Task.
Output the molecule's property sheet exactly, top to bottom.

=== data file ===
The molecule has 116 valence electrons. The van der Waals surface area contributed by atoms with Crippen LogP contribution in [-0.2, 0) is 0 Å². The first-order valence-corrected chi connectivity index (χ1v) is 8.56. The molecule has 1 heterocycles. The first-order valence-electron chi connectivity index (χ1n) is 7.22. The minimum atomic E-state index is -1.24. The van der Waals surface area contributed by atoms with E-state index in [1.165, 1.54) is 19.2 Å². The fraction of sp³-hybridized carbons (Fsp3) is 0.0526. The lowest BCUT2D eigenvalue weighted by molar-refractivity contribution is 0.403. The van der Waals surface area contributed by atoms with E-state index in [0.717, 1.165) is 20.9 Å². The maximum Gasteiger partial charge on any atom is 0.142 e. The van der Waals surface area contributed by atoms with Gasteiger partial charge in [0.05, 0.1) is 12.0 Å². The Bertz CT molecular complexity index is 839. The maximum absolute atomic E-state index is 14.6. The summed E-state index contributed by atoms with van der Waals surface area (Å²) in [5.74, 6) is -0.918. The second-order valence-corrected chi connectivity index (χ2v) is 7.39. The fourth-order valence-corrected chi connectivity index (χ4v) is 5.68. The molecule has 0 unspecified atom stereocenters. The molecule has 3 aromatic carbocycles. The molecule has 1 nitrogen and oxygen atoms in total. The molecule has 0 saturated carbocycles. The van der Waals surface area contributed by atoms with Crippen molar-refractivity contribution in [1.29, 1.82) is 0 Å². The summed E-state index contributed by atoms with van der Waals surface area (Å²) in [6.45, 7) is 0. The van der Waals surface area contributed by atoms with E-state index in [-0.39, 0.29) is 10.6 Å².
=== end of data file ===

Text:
The molecule has 116 valence electrons. The van der Waals surface area contributed by atoms with Crippen LogP contribution in [-0.2, 0) is 0 Å². The first-order valence-corrected chi connectivity index (χ1v) is 8.56. The molecule has 1 heterocycles. The first-order valence-electron chi connectivity index (χ1n) is 7.22. The minimum atomic E-state index is -1.24. The van der Waals surface area contributed by atoms with E-state index in [1.165, 1.54) is 19.2 Å². The fraction of sp³-hybridized carbons (Fsp3) is 0.0526. The lowest BCUT2D eigenvalue weighted by molar-refractivity contribution is 0.403. The van der Waals surface area contributed by atoms with E-state index in [0.717, 1.165) is 20.9 Å². The maximum Gasteiger partial charge on any atom is 0.142 e. The van der Waals surface area contributed by atoms with Gasteiger partial charge in [0.05, 0.1) is 12.0 Å². The Bertz CT molecular complexity index is 839. The maximum absolute atomic E-state index is 14.6. The summed E-state index contributed by atoms with van der Waals surface area (Å²) in [5.74, 6) is -0.918. The second-order valence-corrected chi connectivity index (χ2v) is 7.39. The fourth-order valence-corrected chi connectivity index (χ4v) is 5.68. The molecule has 0 unspecified atom stereocenters. The molecule has 3 aromatic carbocycles. The molecule has 1 nitrogen and oxygen atoms in total. The molecule has 0 saturated carbocycles. The van der Waals surface area contributed by atoms with Crippen molar-refractivity contribution in [1.29, 1.82) is 0 Å². The summed E-state index contributed by atoms with van der Waals surface area (Å²) in [6.45, 7) is 0. The van der Waals surface area contributed by atoms with E-state index in [-0.39, 0.29) is 10.6 Å².